Sasha Sokolov Biography


(Great Authors of World Literature, Critical Edition)

Sasha Aleksandr Vsevolodovich Sokolov (SUH-kohl-uhv) was the most critically acclaimed writer to appear on the Russian literary scene during the 1970’s and 1980’s. He was born in Ottawa, Canada, where his father was a Soviet military diplomat until forced to return to Moscow following an espionage scandal. There the young Sokolov drifted through an unsatisfactory career in the public schools before, in 1962, entering the Military Institute of Foreign Languages. Army life was not to his liking, and he ended first in jail for being absent without leave and then in a mental hospital as part of a ploy to gain his military discharge.

After a period living on the fringes of Moscow’s literary bohemia, Sokolov entered the journalism department at Moscow State University. Upon completing an internship on a provincial newspaper, he returned to the capital, where he worked for Literary Russia. When he received his university degree in 1971, Sokolov left Moscow for a job as a gamekeeper on the remote upper Volga. Here, over a two-year period, he completed A School for Fools, a modernist tour de force that then had little chance of appearing in the Soviet Union. Smuggled abroad with the help of an Austrian friend whom Sokolov subsequently married, the novella appeared in the United States in 1976. Growing out of Sokolov’s youthful encounters with Soviet institutions and the sheer dreariness and duplicity of Soviet life, the work depicts that world through the innocent eyes of its schizophrenic narrator, a student at a “special” school. Translated into several languages, A School for Fools became the only novel by a living Russian author to win the praise of Vladimir Nabokov.

While the novel was making its way toward publication abroad, Sokolov launched a campaign to emigrate, which brought him into conflict with the government. Following a hunger strike and extensive publicity, he was allowed to join his bride-to-be in Vienna in late 1975. One year later he arrived in North America, where he was able to claim his Canadian citizenship. While still in Russia, Sokolov had started a novel based upon an unsolved murder he had heard about during his years as a gamekeeper. Many critics considered Mezhdu sobakoi i volkom (between dog and wolf) a novel of startling originality and daring. Its metaphorical title refers to twilight, when the normally distinct becomes blurred. The plot emerges from the drunken narrator’s inability to distinguish between a real dog and wolf—a failure that...

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(Great Authors of World Literature, Critical Edition)

Beraha, Laura. “The Last Rogue of History: Picaresque Elements in Sasha Sokolov’s Palisandriia.” Canadian Slavonic Papers 35, nos. 3/4 (1993). Discusses Sokolov’s attack on historical and self-referential narrative through the structure of his novel.

Boguslawski, Alexander. “Sokolov’s A School for Fools: An Escape from Socialist Realism.” Slavic and East European Journal 27 (1983). A good discussion of A School for Fools.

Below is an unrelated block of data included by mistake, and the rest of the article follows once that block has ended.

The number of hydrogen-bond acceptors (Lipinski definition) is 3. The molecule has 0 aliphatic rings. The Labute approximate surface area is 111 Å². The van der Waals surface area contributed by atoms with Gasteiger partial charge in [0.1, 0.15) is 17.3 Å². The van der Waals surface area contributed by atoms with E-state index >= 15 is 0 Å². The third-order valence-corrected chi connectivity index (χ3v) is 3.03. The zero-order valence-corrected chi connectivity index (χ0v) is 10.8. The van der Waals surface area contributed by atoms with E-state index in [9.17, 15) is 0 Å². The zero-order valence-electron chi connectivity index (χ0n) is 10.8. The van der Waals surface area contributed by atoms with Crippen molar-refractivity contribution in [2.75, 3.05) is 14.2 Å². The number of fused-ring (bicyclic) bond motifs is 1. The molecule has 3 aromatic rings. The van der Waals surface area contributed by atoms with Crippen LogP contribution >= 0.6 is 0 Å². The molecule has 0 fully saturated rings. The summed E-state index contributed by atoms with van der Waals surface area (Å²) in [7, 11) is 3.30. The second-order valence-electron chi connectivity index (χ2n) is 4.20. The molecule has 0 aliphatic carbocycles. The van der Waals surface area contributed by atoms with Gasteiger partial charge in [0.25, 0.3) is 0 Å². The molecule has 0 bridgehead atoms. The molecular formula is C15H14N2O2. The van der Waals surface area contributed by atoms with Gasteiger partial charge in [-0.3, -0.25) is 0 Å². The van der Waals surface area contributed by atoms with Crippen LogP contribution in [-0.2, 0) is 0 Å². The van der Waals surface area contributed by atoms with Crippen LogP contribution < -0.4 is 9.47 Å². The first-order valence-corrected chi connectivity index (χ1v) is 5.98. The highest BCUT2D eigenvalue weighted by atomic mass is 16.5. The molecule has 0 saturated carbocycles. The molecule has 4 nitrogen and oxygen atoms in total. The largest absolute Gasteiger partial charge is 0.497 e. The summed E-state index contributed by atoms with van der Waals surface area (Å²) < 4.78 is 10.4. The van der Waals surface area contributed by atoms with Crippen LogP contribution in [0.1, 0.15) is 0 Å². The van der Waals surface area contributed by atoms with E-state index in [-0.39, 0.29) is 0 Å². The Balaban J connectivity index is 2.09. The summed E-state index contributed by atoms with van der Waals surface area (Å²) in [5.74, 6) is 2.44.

Canadian-American Slavic Studies 22, nos. 1/2 (1988). A special Sokolov issue. An extensive literary biography and a bibliography of works by and about Sokolov, as well as essays on many aspects of Sokolov’s work.

Johnson, D. Barton. “Sasha Sokolov: The New Russian Avant-Garde.” Critique: Studies in Contemporary Fiction 30 (1989). An excellent introductory survey.

Johnson, D. Barton. “Sasha Sokolov’s Between Dog and Wolf and the Modernist Tradition.” In Russian Literature in Emigration: The Third Wave, edited by Olga Matich and Michael Heim. Ann Arbor, Mich.: Ardis, 1984. On the untranslated Mezhdu sobakoi i volkom.

Johnson, D. Barton. “A Structural Analysis of Sasha Sokolov’s School for Fools: A Paradigmatic Novel.” In Fiction and Drama in Eastern and Southeastern Europe: Evolution and Experiment in the Postwar Period, edited by Henrik Birnbaum and Thomas Eekman. Columbus, Ohio: Slavonica, 1980. A theoretically oriented discussion.

Kolb, Hannah. “The Dissolution of Reality in Sasha Sokolov’s Mezhdu sobakoi i volkom.” In Reconstructing the Canon: Russian Writing in the 1980’s, edited by Arnold McMillin. Amsterdam: Harwood Academic, 2000. Discusses Sokolov’s untranslated novel as an example of the unprecedented turn in Russian literature in the late twentieth century.

McMillin, Arnold. “Aberration or the Future: The Avant-Garde Novels of Sasha Sokolov.” In From Pushkin to “Palisandriia”: Essays on the Russian Novel in Honor of Richard Freeborn, edited by McMillin. New York: St. Martin’s Press, 1990. Assesses Sokolov’s position in influencing the direction of contemporary Russian fiction.

Matich, Olga. “Sasha Sokolov’s Palisandriia: History and Myth.” The Russian Review 45 (1986). Astrophobia is treated.

Porter, Robert. Russia’s Alternative Prose. Providence, R.I.: Berg, 1994. Sokolov is one of several writers discussed.

Simmons, Cynthia. Their Father’s Voice: Vassily Aksyonov, Venedikt Erofeev, Eduard Limonov, and Sasha Sokolov. New York: P. Lang, 1993. Focuses on Sokolov’s oppositional relationship to traditional Russian novel form.